Apple is restricting the iPhone’s AirDrop function – and possibly supporting China’s communist regime in the process. This is because the function is used particularly often by protesters against the Communist People’s Party to organize anti-government protests.
“Down with Xi Jinping!” Large protests against the regime are currently igniting in China’s major cities. With the aid of technological devices. For example, many protesters used the AirDrop function of their iPhones. For example, to organize their demonstrations, send protest pictures – and thus circumvent the Chinese government’s censorship. But that could be the end of it now. After an iPhone update, AirDrop can now only be used to a limited extent in China.
A bow to the government
The fact that the US tech giant Apple is dependent on the Chinese market is not a new insight. The company makes about 15 percent of its revenue in the Middle Kingdom. But Apple has probably never kowtowed to the Chinese regime as obviously as it is doing now. With the latest iPhone update (16.1.1), the company introduced a change that should curb the current protests in China’s metropolises. While AirDrop reception was previously always possible, it now has to be reactivated every ten minutes. The explosive fact is that the restriction was only implemented on devices sold in China.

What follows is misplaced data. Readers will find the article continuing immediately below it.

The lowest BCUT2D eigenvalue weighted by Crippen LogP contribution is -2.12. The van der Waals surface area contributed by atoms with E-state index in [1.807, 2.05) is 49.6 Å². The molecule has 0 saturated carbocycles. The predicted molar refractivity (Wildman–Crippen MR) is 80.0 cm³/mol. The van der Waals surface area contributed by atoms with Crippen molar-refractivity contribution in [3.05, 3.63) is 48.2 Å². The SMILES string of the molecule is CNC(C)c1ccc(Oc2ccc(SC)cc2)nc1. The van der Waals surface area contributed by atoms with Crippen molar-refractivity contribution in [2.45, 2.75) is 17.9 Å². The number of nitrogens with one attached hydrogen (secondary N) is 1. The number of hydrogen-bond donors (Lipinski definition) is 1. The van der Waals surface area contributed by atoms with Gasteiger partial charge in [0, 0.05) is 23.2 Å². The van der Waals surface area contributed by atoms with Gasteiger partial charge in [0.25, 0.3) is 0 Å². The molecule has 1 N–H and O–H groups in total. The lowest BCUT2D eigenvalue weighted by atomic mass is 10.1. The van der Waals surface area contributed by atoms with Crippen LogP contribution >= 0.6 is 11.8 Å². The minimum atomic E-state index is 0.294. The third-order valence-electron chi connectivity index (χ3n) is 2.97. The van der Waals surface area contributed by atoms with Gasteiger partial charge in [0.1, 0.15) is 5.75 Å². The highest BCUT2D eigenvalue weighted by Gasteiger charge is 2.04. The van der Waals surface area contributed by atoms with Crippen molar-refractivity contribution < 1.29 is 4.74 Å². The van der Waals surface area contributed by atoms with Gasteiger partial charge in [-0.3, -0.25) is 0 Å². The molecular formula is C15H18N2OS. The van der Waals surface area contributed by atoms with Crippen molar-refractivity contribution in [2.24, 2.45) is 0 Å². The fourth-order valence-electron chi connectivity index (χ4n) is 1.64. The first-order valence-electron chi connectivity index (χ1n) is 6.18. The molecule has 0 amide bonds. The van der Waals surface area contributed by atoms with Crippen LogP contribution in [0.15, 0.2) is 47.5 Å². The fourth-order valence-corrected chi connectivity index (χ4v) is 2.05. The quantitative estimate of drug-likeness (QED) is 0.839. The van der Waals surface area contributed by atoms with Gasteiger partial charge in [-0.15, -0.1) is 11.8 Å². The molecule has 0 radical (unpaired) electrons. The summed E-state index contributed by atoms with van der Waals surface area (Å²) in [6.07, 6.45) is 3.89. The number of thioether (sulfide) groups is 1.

Why AirDrop in particular?
AirDrop enables users to exchange digital content between two or more Apple devices. And this virtually bypasses the Internet, because AirDrop uses its own network for data transfer. In this way, Chinese protesters have so far been able to circumvent the regime’s Internet censorship – which incidentally also includes Instagram and YouTube. Moreover, tracking the originator of the shared data was almost impossible.
Apple helped China government once before
Possibly fearing an imminent loss of control, China now put pressure on Apple – and caused the US company to impose restrictions on AirDrop. This is not the first time that Apple has acted in the interests of the Chinese regime. Already in 2019 – at the height of the Hong Kong protests – the company deleted various apps from its App Store that were used by protesters for internal and external communication. However, why the change was introduced to AirDrop is unclear so far. It is also questionable whether it will be implemented in other countries in the future. Apple has so far left all press inquiries unanswered in this regard.